They say not to judge a book by a cover, but what if the cover is made of human skin?
When a doctor received a book as a present in the 1800s, he wrote in a note left with the book that he had covered it with "this piece of human skin taken from the back of a woman." Now, Harvard conservators and scientists say they are 99 percent sure that Dr. Ludovic Bouland was telling the quite literal truth. An analysis of microscopic samples from the binding through peptide mass fingerprinting revealed the substance to be human or a related primate.
Further testing determined the order of amino acids, often unique to species, and also pointed to human skin as the source.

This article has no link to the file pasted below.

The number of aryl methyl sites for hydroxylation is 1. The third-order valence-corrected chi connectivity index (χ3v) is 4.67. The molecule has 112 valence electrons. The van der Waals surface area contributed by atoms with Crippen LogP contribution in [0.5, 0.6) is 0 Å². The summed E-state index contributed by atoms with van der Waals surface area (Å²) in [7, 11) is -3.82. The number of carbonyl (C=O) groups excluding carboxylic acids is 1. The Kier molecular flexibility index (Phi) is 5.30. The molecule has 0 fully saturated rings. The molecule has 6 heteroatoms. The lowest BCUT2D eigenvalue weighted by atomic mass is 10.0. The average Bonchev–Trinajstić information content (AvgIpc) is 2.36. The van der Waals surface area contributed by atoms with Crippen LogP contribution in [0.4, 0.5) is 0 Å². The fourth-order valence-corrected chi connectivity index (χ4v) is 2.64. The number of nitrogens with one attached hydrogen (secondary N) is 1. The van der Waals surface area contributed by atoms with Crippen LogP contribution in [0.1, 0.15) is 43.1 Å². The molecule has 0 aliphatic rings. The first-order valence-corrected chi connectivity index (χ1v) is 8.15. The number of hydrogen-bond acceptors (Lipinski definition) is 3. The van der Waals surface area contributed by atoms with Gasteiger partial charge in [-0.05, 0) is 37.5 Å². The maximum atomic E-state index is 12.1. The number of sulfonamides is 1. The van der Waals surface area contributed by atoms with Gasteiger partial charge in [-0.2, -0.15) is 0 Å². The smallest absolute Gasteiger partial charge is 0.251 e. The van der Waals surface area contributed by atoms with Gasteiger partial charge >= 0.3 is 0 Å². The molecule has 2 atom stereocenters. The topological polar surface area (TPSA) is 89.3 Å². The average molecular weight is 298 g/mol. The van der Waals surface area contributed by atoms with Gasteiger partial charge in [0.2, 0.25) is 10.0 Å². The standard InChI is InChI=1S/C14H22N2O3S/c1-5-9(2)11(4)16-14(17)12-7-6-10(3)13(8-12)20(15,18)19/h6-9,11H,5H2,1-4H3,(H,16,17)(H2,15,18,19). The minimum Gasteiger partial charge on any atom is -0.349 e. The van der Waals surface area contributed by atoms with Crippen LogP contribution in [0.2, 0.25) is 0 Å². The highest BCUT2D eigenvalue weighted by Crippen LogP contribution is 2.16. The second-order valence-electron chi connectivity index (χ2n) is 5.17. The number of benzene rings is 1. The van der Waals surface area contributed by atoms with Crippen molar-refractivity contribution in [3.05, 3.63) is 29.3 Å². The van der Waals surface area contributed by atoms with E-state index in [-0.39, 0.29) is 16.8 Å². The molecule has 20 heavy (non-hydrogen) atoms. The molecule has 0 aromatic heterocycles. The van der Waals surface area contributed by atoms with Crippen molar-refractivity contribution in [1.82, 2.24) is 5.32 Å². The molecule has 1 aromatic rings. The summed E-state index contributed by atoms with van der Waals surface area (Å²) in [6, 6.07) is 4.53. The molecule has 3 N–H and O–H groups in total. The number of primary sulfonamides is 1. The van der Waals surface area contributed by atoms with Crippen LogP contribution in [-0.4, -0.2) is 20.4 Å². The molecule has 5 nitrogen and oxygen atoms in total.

Although this particular book is the only book at the university known to be covered in human skin, it wasn't that unusual in the 1800s. Skins of executed criminals were sometimes donated to tanners and bookbinders, according to the Harvard library's blog. In this case, the bookbinder used skin from the "unclaimed body of a female mental patient who had died of a stroke."
Before you judge, consider the bookbinder's words: “This book is bound in human skin parchment on which no ornament has been stamped to preserve its elegance. By looking carefully you easily distinguish the pores of the skin. A book about the human soul deserved to have a human covering."
Photo: Harvard University/Houghton Library